This Spring, a guy I knew from going to school together told me to my face that my race times don't seem very fast to him.
We were having dinner at some Mexican place he'd selected, and he was quizzing me about my running with an air of agitation, when that sentiment popped out of his mouth. I don't know. Maybe it was payback because I wasn't as impressed with the eggplant-based nacho dip at the restaurant as he'd promised I would be. But it took me aback. It seemed like one of those things you don't say out loud, even if you're thinking it.
Mr. I. then went on to tell me that he himself had done a "twenty-minute" 5K compared to my 22:11, back in his late twenties, when he was in the Air Force.
Later, my friend Scott was incredulous. "He was comparing his time to yours -- across gender lines? When he was almost twenty years younger? And in shape for military service?"
"Yes," I confirmed.
I don't know for sure if twenty minutes means twenty minutes. Even the pros call 20:59 a "twenty minute" time. But, let's assume it does.
I've discussed age-graded times before in this blog. In addition, men have a roughly ten percent cardiovascular advantage over women. This is borne out in world record times, which are regularly separated by that much. (More for sprints and less for marathon distances, and none for ultramarathons, where women have endurance advantages; but I'm no ultramarathoner, so that doesn't really help me!) As most people know, testosterone produces more muscle mass and less essential bodyfat. In addition, testosterone also produces more hemoglobin in the blood to carry oxygen, and more enzymes in the muscles to process oxygen.
The end result is that Mr. I.'s PR in his twenties, at two minutes faster than mine, was actually nowhere near mine. He would have had to have run 17:36 to my 22:11, just to be at the same fitness level. Conversely, to be at his fitness level then, I would get to run my 5K now a full three minutes slower than I do, another whole minute on each mile!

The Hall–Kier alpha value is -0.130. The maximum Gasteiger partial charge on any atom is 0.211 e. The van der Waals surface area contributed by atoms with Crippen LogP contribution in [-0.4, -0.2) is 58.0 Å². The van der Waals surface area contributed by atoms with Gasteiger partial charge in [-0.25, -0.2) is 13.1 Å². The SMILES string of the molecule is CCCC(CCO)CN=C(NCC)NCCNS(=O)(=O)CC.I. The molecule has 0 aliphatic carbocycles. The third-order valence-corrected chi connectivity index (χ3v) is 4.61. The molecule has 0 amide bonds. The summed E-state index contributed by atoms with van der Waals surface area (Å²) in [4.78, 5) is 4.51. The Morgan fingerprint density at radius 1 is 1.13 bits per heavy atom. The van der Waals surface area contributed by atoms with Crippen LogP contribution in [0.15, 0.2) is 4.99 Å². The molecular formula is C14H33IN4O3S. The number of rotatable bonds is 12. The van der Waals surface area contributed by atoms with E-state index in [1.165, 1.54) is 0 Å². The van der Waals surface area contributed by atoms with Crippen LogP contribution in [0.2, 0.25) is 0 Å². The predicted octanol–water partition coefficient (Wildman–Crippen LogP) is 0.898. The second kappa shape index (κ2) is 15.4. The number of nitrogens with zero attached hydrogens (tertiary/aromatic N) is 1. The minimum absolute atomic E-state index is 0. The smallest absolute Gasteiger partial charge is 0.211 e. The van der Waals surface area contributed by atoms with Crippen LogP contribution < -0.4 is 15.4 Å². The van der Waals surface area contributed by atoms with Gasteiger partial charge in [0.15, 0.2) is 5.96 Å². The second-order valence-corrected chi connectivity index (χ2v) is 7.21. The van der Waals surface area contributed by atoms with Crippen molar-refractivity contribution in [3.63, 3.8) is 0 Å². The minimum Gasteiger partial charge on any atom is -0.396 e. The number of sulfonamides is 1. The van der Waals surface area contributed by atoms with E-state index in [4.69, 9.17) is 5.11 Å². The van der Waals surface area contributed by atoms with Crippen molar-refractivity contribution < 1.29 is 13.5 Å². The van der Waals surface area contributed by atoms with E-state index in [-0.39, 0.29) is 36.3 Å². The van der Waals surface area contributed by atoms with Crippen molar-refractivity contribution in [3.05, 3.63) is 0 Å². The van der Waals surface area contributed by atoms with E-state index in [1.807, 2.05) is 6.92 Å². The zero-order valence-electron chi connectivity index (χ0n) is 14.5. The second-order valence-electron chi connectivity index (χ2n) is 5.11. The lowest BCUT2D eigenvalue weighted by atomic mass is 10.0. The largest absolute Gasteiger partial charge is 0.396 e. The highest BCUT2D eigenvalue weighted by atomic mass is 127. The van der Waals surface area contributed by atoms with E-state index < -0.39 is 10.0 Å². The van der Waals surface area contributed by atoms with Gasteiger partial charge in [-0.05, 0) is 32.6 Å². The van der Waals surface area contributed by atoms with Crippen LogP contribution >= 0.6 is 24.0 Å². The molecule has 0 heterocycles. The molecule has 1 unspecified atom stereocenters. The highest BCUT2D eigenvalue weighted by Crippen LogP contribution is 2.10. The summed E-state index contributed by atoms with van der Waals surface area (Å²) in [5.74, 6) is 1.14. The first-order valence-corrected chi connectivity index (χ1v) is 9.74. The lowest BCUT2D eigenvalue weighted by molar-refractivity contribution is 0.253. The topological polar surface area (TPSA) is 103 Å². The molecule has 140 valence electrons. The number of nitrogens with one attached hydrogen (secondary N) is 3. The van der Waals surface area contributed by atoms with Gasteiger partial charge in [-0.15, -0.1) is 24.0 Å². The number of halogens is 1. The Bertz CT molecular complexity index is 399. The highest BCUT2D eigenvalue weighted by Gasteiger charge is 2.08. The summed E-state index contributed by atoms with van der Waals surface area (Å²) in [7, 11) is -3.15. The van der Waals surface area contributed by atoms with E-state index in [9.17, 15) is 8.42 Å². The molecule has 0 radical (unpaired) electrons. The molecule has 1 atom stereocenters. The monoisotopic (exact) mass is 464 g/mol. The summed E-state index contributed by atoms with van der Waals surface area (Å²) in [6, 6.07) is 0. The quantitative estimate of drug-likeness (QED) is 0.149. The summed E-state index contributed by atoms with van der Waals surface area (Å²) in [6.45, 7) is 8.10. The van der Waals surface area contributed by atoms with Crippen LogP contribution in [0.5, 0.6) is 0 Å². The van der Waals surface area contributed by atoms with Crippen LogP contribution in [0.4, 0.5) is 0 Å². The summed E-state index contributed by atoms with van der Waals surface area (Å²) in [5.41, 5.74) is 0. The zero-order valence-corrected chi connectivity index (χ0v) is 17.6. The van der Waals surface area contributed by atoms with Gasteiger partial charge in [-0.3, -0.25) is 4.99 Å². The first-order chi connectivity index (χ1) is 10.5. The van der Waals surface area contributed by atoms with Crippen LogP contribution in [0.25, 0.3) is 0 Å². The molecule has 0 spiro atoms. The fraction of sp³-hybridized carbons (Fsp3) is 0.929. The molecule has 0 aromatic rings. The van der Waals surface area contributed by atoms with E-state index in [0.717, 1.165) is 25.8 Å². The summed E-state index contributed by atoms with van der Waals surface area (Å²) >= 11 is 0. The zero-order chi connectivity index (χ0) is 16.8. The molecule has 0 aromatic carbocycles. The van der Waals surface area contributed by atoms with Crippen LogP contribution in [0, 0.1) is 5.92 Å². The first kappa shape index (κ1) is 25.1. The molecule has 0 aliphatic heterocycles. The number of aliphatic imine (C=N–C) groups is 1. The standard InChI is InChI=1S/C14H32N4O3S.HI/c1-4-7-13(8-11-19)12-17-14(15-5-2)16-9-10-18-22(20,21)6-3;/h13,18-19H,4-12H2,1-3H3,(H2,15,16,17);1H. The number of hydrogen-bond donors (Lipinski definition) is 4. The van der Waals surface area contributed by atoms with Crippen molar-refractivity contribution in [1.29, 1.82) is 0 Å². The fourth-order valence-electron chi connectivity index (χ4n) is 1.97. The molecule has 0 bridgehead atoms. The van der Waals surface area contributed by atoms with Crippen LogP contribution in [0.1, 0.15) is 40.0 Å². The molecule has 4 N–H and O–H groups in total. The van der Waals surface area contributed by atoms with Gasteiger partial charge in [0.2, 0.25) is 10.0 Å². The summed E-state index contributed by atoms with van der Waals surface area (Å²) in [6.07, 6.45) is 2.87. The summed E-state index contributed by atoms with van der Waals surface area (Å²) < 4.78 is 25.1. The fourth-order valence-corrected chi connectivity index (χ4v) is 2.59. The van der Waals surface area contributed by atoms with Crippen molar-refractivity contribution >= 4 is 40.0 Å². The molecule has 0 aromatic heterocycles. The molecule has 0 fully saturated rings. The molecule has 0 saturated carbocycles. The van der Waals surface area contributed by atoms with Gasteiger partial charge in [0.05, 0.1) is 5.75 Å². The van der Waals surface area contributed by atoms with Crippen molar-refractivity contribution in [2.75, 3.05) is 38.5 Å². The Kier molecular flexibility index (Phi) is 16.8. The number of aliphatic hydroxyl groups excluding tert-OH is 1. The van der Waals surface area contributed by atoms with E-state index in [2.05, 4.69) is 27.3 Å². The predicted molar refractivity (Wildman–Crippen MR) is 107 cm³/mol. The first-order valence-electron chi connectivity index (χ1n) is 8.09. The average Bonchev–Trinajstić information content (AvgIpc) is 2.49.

That's not really the point, I guess. The point is that my feelings were hurt by a guy with a lot of intelligence and personality and life experiences and personal achievements who felt compelled to make that comparison, and moreover, to try to win the comparison.
I don't think all men are like this, and I don't think all people are like this. There are many people in my life, those I know well and those I know slightly, who are really proud of me. But there are also the twenty- or fifty-something-year-old guys who aggressively and dangerously push by me in the finishing chute at races to beat me by a second. There is the chunky woman in a triathlon who illegally blocked me with her bike for a mile to try to keep me from passing her, and the other woman at the same tri who tried to claim my time as hers, and briefly succeeded. There are Runners World articles about the epidemic of people who cut courses short to win or place and then claim the prizes for themselves.
I really don't get it. I don't want a prize I didn't win. I'm not going to block a faster person, and I'm not going to gloat over beating a sixty-year-old woman or a ten-year-old boy.
But someone I knew, not well but well enough to expect better, didn't care if he hurt my feelings, as long as he felt like he won.